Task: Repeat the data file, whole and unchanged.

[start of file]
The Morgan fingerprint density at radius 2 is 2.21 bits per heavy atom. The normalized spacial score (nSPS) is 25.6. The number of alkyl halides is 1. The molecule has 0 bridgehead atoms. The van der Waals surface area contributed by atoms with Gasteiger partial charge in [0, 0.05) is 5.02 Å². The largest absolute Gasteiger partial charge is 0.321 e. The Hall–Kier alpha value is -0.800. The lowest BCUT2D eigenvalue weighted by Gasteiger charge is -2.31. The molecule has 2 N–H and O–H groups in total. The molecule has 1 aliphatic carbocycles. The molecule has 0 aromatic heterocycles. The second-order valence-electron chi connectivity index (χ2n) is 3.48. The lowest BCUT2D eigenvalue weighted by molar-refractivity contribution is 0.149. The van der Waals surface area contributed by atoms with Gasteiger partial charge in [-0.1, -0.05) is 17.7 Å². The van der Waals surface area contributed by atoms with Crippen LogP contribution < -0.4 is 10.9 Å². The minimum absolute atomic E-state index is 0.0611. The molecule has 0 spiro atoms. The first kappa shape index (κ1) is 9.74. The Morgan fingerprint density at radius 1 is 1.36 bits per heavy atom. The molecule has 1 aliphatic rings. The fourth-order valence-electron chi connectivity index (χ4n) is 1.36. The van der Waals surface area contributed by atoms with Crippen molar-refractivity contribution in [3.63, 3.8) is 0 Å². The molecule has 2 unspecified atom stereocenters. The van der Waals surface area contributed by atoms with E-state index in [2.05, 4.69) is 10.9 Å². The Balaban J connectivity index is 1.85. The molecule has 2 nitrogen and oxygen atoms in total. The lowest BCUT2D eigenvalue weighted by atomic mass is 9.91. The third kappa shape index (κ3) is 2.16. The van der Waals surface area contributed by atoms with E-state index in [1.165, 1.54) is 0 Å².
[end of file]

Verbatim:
The Morgan fingerprint density at radius 2 is 2.21 bits per heavy atom. The normalized spacial score (nSPS) is 25.6. The number of alkyl halides is 1. The molecule has 0 bridgehead atoms. The van der Waals surface area contributed by atoms with Gasteiger partial charge in [0, 0.05) is 5.02 Å². The largest absolute Gasteiger partial charge is 0.321 e. The Hall–Kier alpha value is -0.800. The lowest BCUT2D eigenvalue weighted by Gasteiger charge is -2.31. The molecule has 2 N–H and O–H groups in total. The molecule has 1 aliphatic carbocycles. The molecule has 0 aromatic heterocycles. The second-order valence-electron chi connectivity index (χ2n) is 3.48. The lowest BCUT2D eigenvalue weighted by molar-refractivity contribution is 0.149. The van der Waals surface area contributed by atoms with Gasteiger partial charge in [-0.1, -0.05) is 17.7 Å². The van der Waals surface area contributed by atoms with Crippen LogP contribution < -0.4 is 10.9 Å². The minimum absolute atomic E-state index is 0.0611. The molecule has 0 spiro atoms. The first kappa shape index (κ1) is 9.74. The Morgan fingerprint density at radius 1 is 1.36 bits per heavy atom. The molecule has 1 aliphatic rings. The fourth-order valence-electron chi connectivity index (χ4n) is 1.36. The van der Waals surface area contributed by atoms with Crippen molar-refractivity contribution in [3.63, 3.8) is 0 Å². The molecule has 2 unspecified atom stereocenters. The van der Waals surface area contributed by atoms with E-state index in [2.05, 4.69) is 10.9 Å². The Balaban J connectivity index is 1.85. The molecule has 2 nitrogen and oxygen atoms in total. The lowest BCUT2D eigenvalue weighted by atomic mass is 9.91. The third kappa shape index (κ3) is 2.16. The van der Waals surface area contributed by atoms with E-state index in [1.165, 1.54) is 0 Å².